Friday Fable: George Ade’s “THE FABLE OF THE LAWYER WHO BROUGHT IN A MINORITY REPORT”*

Posted by jlubans on December 09, 2016

20161209-minority_report.jpg
Caption: Preparing the report. Illustration by CLYDE J. NEWMAN, 1899

“At a Bazaar, the purpose of which was to Hold Up the Public for the Benefit of a Worthy Cause, there were many Schemes to induce Visitors to let go of their Assets. One of the most likely Grafts perpetrated by the astute Management was a Voting Contest to Determine who was the Most Beautiful and Popular Young Lady in the City. It cost Ten Cents to cast one Vote. The Winner of the Contest was to receive a beautiful Vase, with Roses on it.
A prominent Young Lawyer, who was Eloquent, Good Looking, and a Leader in Society, had been selected to make the Presentation Speech after the Votes had been counted.
In a little while the Contest had narrowed down until it was Evident that either the Brewer's Daughter or the Contractor's Daughter was the Most Beautiful and Popular Young Lady in the City. The Brewer and his Friends pushed Ten Dollar Bills into the Ballot Box, while the Contractor, just before the Polls closed, slipped in a Check for One Hundred Dollars.
When the Votes were counted, the Management of the Bazaar was pleased to learn that the Sixty-Cent Vase had Netted over Seven Hundred Dollars. It was Announced that the Contractor's Daughter was exactly Nine Dollars and Twenty Cents more Beautiful and Popular than the Brewer's Daughter.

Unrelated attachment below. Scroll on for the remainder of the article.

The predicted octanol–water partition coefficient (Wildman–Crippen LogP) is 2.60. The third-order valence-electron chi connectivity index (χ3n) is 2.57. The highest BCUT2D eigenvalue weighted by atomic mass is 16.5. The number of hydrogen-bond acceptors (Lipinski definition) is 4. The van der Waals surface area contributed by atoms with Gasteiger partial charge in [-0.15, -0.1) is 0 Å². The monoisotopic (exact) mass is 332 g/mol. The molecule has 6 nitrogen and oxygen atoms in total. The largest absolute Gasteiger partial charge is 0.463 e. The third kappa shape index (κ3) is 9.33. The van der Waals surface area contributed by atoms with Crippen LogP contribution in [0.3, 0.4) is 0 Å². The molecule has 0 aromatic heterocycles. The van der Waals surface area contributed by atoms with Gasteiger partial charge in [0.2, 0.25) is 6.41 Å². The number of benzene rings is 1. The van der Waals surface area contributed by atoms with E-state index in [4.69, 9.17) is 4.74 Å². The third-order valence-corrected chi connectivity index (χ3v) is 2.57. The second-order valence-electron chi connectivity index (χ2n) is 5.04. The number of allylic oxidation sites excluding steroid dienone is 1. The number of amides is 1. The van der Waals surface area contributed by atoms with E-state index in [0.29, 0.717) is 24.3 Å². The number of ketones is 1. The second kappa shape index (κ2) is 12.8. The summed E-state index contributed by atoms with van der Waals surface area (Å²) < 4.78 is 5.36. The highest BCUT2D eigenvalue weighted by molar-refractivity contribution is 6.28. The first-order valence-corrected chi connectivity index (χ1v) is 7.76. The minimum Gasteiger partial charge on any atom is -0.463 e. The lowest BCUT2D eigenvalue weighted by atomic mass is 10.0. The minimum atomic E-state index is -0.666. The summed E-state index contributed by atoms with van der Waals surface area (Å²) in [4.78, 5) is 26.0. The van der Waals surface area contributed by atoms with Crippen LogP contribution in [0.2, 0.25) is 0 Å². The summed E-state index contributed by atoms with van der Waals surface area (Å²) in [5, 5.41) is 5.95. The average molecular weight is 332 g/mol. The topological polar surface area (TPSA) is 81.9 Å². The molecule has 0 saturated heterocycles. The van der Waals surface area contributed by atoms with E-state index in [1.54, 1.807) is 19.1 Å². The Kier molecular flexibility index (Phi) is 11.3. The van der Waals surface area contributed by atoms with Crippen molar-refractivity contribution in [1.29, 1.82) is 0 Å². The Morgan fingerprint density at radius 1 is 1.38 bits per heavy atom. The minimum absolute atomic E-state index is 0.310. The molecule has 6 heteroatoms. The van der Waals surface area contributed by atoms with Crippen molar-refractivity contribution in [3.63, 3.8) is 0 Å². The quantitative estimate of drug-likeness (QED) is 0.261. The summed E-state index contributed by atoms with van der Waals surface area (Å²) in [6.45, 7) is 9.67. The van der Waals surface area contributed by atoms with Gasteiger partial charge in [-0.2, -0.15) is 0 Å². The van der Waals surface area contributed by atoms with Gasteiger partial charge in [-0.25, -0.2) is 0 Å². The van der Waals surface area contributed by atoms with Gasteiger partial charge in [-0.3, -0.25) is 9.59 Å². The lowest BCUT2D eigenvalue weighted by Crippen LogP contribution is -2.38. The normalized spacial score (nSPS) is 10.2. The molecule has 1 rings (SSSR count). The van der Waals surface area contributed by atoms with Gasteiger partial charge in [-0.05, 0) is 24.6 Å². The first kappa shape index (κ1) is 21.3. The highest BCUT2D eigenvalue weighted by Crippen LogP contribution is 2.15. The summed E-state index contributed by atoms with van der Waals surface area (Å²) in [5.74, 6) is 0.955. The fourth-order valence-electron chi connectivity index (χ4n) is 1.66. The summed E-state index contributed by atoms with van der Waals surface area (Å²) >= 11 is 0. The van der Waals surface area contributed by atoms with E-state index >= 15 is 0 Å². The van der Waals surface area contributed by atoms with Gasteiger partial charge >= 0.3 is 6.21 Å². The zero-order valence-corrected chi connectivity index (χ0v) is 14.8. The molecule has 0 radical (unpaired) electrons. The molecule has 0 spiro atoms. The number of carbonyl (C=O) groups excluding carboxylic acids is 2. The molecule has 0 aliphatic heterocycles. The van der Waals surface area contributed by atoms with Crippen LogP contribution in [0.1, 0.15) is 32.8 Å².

Thereupon the Committee requested that the Eloquent Young Lawyer step to the Rostrum and make the Presentation Speech. There was no Response; the Young Lawyer had Disappeared.
One of the Members of the Committee started on a Search for him, and found him in a dusky Corner of the Japanese Tea Garden, under the Paper Lanterns, making a Proposal of Marriage to a Poor Girl who had not received one Vote.”

“Moral: Never believe a Relative.”
_________________

Our ricochet moral may help explain why Mr. Ade never married. Like our elusive lawyer, George knew when to make himself scarce, frustrating any matchmakers seeking to link - in perpetuity and wedded bliss - this “Eloquent, Good Looking, … Leader in Society” with the “Most Beautiful and Popular Young Lady in the City”.
Or, maybe the off-stage, proposed-to “Poor Girl” is none other that “the one that got away”, leaving George lovelorn. Ade often claimed, it is said, that he was a lifelong bachelor because "another man married my girl."
Let’s hope the Contractor’s check did not bounce.

*Source: George Ade. “Fables in Slang”, 1901.
For more about George Ade, see one of my first posts of his fables here.

© Copyright John Lubans 2016

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